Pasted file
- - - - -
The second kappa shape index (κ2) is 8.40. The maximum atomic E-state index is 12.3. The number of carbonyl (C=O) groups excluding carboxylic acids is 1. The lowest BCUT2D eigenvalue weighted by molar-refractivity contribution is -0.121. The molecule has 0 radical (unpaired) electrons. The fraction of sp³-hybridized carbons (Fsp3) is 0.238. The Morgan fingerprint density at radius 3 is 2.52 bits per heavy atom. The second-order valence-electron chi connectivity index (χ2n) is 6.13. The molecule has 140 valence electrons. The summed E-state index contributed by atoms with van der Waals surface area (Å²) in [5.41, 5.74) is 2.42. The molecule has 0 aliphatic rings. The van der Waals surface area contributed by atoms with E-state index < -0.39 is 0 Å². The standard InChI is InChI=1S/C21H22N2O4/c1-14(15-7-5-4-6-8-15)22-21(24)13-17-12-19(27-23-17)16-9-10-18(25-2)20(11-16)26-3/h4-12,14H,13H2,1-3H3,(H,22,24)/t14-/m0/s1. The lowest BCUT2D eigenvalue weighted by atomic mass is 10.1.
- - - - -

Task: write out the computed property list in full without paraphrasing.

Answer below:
The second kappa shape index (κ2) is 8.40. The maximum atomic E-state index is 12.3. The number of carbonyl (C=O) groups excluding carboxylic acids is 1. The lowest BCUT2D eigenvalue weighted by molar-refractivity contribution is -0.121. The molecule has 0 radical (unpaired) electrons. The fraction of sp³-hybridized carbons (Fsp3) is 0.238. The Morgan fingerprint density at radius 3 is 2.52 bits per heavy atom. The second-order valence-electron chi connectivity index (χ2n) is 6.13. The molecule has 140 valence electrons. The summed E-state index contributed by atoms with van der Waals surface area (Å²) in [5.41, 5.74) is 2.42. The molecule has 0 aliphatic rings. The van der Waals surface area contributed by atoms with E-state index < -0.39 is 0 Å². The standard InChI is InChI=1S/C21H22N2O4/c1-14(15-7-5-4-6-8-15)22-21(24)13-17-12-19(27-23-17)16-9-10-18(25-2)20(11-16)26-3/h4-12,14H,13H2,1-3H3,(H,22,24)/t14-/m0/s1. The lowest BCUT2D eigenvalue weighted by atomic mass is 10.1.